The arias are melodically attractive but follow familiar baroque operatic forms. Telemann’s accompaniments were more imaginative, with surprising ornamental figures and instrumental combinations. His dramatic pacing was not quite as well-honed. The opera is overlong — Gluck’s version clocks in around 90 minutes — and the story meanders, losing momentum. Just when things are rushing to a tragic climax, the action stops for a minor character to sing a long sorrowful plea to Orpheus.
Jennifer Rowley as the operatic madwoman Orasia sang with a ductile soprano rich in overtones. Her lush voluminous voice is more a Romantic opera instrument and sometimes sounded overpowering in the 600-seat venue. Daniel Teadt’s light baritone and overly casual demeanor made Orpheus seem a pleasant lightweight, not a tragic hero. Joélle Harvey’s silvery plaintive soprano made one wish that Eurydice had more to do in this version. Gary Thor Wedow conducted a small ensemble of historical instruments with intelligence but little flair. Any ensemble problems or vocal mishaps had been cleared up by the second performance.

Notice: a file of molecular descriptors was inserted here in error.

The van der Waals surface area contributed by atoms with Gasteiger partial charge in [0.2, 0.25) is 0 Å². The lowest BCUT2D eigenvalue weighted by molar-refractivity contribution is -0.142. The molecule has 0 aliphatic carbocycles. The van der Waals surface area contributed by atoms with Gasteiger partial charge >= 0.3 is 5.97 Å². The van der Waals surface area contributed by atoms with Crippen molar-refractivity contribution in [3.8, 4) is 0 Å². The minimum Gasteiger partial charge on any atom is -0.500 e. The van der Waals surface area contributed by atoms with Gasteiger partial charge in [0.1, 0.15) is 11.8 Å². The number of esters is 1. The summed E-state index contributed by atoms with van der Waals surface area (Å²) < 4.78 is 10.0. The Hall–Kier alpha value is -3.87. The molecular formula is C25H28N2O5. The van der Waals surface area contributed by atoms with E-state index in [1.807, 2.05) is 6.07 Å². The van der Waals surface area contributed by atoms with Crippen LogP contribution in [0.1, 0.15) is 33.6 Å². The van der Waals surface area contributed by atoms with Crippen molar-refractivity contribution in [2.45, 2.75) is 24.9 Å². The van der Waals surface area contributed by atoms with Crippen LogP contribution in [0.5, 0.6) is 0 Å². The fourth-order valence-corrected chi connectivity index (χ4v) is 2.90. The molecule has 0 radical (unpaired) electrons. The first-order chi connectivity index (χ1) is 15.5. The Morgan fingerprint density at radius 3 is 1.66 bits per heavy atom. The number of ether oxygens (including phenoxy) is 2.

Mark Dendy’s negligible choreography was limited by a small stage and one dancer. David Zinn’s attractive costumes and unit set were contemporary as was much of the onstage behavior. Rebecca Taichman’s direction seemed an attempt to copy the clever work of European directors without their sense of style or dramatic insight. Taichman had Orasia apply make-up while confessing her anger at being scorned by Orpheus. This encouraged the audience not to take the character or her vengeance seriously, undermining the drama.
This production was lively, scrappy, and enterprising, and the singing and musicianship professional. However, it was not on the level of the work NYCO presented in its Handel productions of the 1990s.